This type of pneumonia is usually more common in older adults or immunocompromised individuals, but it can happen to anyone.

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There are two types of pneumonia that commonly come to mind when talking about the condition: viral pneumonia (pneumonia caused by a virus) and bacterial pneumonia (pneumonia caused by bacteria). But the lung infection can be caused by much more than just viral or bacterial intruders—and sometimes, it may not be caused by germs (aka microbes) at all; at least not at first.

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Aspiration pneumonia isn't a typical type of pneumonia found in otherwise healthy people—but it can happen to anyone, Raymond Casciari, MD, a pulmonologist at St. Joseph Hospital in Orange, California, tells Health. While most cases of pneumonia are caused by a viral or bacterial infection that leads to inflammation in the lungs (specifically the air sacs or alveoli which fill with fluid or pus), aspiration pneumonia occurs when food or liquids (including saliva and vomit) are inhaled (or aspirated) instead of swallowed.

To the lungs, those substances are foreign. Sometimes, the aspiration clears up on its own; other times, it can lead to a bacterial infection. "First, you get inflammation, usually a day or two after you aspirate," Nicola Hanania, MD, a pulmonary and critical care physician at the Baylor College of Medicine, tells Health. Then, Dr. Hanania says, it turns into bacterial pneumonia "most of the time."

What are the symptoms of aspiration pneumonia?

The symptoms of aspiration pneumonia are the same as the signs for other forms of pneumonia, Dr. Casciari says. According to the National Library of Medicine's MedlinePlus resource, those include:

  • Chest pain
  • Coughing up greenish or dark phlegm or phlegm that contains pus or blood
  • Fatigue
  • Fever
  • Shortness of breath
  • Wheezing
  • Smelly breath
  • Excessive sweating
  • Problems with swallowing
  • Confusion

What causes aspiration pneumonia?

There's a laundry list of potential causes and risk factors for aspiration pneumonia. Marc A. Sala, MD, assistant professor of pulmonary and critical care medicine at the Northwestern Medicine Feinberg School of Medicine, tells Health that the condition is more likely to happen in older people or those who are immunocompromised. "When one's physical or immune defenses are impaired, as they can be with old age or certain neurological diseases, aspiration can become a problem and lead to infection," he says.

Dr. Casciari lists off other potential causes, including being hit in the stomach, having a hiatal hernia (a condition where part of the stomach pushes up through the diaphragm muscle), and even being intoxicated as leading to aspiration pneumonia. "One of the worst cases I've ever had of aspiration pneumonia was a young man who got drunk and passed out at a fraternity party," he says. "All of your natural refluxes that protect your airway are hampered when you're drunk. He vomited and it made its way down to the lungs—and he got incredibly sick."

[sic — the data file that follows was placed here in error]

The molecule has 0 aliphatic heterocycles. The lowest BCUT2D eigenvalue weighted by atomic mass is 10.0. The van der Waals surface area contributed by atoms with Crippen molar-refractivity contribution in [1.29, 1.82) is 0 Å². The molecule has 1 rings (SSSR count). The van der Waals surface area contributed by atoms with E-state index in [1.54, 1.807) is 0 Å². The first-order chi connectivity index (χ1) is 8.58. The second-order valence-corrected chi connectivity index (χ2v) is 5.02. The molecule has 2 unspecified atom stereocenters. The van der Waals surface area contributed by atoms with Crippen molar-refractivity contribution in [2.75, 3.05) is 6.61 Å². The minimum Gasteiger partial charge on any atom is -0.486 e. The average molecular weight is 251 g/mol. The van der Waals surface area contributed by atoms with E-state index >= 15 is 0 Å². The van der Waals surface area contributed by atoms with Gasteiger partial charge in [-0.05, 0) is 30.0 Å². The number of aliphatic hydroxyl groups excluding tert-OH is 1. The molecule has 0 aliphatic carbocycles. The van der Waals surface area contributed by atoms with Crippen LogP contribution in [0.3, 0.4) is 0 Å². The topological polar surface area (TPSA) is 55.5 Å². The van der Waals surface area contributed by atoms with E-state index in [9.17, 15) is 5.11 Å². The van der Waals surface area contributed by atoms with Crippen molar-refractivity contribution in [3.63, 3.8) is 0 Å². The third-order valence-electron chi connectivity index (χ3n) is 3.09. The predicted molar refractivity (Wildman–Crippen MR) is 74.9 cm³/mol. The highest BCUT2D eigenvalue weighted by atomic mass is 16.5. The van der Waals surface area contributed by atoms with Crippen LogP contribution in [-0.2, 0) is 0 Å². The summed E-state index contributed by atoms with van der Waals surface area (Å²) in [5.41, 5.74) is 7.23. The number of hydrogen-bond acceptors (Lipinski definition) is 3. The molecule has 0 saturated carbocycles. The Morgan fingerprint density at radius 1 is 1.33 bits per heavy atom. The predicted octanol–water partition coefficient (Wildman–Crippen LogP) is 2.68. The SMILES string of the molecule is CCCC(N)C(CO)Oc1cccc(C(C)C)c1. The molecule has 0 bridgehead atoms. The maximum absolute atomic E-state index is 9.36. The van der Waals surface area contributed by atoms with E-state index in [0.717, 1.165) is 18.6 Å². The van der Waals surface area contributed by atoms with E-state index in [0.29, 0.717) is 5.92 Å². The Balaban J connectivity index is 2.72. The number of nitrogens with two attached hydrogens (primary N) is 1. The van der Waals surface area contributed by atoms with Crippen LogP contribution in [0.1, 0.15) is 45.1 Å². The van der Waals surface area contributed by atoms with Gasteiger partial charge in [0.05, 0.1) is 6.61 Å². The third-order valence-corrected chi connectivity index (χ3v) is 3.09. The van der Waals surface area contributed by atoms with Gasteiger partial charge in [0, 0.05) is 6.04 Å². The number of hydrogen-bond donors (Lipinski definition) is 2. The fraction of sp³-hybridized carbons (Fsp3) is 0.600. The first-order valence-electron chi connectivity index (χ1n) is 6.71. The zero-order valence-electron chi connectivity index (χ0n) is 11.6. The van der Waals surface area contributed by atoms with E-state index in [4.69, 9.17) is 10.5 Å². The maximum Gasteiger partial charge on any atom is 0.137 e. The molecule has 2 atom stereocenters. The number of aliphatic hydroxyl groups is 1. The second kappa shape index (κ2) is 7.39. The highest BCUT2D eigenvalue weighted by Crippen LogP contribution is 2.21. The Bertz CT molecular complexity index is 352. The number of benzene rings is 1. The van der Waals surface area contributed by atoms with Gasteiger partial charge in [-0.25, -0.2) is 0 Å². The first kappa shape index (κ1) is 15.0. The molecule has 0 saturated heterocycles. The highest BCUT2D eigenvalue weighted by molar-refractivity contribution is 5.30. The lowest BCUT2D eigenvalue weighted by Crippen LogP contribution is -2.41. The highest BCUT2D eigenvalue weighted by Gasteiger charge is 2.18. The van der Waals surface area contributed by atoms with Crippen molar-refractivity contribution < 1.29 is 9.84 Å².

According to MedlinePlus, these factors can raise your risk of aspiration pneumonia:

  • Being less alert due to medicines, illness, surgery, or other reasons
  • Being in a coma
  • Drinking large amounts of alcohol
  • Receiving general anesthesia for surgery
  • Old age
  • Poor gag reflex in people who are not alert after a stroke or brain injury
  • Problems with swallowing

How is aspiration pneumonia diagnosed and treated?

Diagnosis usually starts with a healthcare provider listening to your chest with a stethoscope for the sound of crackling or unusual breathing sounds. They may also tap on the wall of your chest to listen and feel for abnormal sounds in your chest, Medline Plus says. If your doctor suspects you have pneumonia, they'll likely order a chest X-ray.

From there, it depends on how severe the aspiration pneumonia is, regarding treatment. "Treatment is almost always antibiotics," Sala says. Your doctor also may recommend positions you can lay in, to help drain your lungs, Dr. Casciari says.

In more severe cases of aspiration pneumonia, people need to be hospitalized and sometimes put on a ventilator to help with breathing. Those with more severe cases are also at a greater risk of developing complications, including lung abscess, shock, the spread of the infection to other areas of the body, including the bloodstream, respiratory failure, and death, Medline Plus says.

"Most of the time, [aspiration pneumonia is] treated well with antibiotics," Dr. Hanania says. A lot of how well someone does with the condition depends on factors like their health before getting pneumonia, the type of bacteria that caused the pneumonia, and how much of the lungs are involved, Dr. Casciari says.  

How can you prevent aspiration pneumonia?

If you develop aspiration pneumonia, you may be more likely to develop it again, so your doctor will want to try to figure out why it happened so you can avoid future issues. "Attempts at preventing it from occurring again in the future are key to avoiding long term damage to the lung tissue," Dr. Sala says.

If you have a condition like reflux, your doctor may recommend keeping the head of your bed elevated while you sleep, to help keep your stomach contents where they belong, Dr. Hanania says. If you have a swallowing problem, you may benefit from speech therapy, he says.

And, Dr. Casciari says, you want to be cautious of using things like alcohol, opiates, and tranquilizers. "These sedative-like drugs will affect your body's ability to control itself—and that can raise your risk of aspiration pneumonia," he says.

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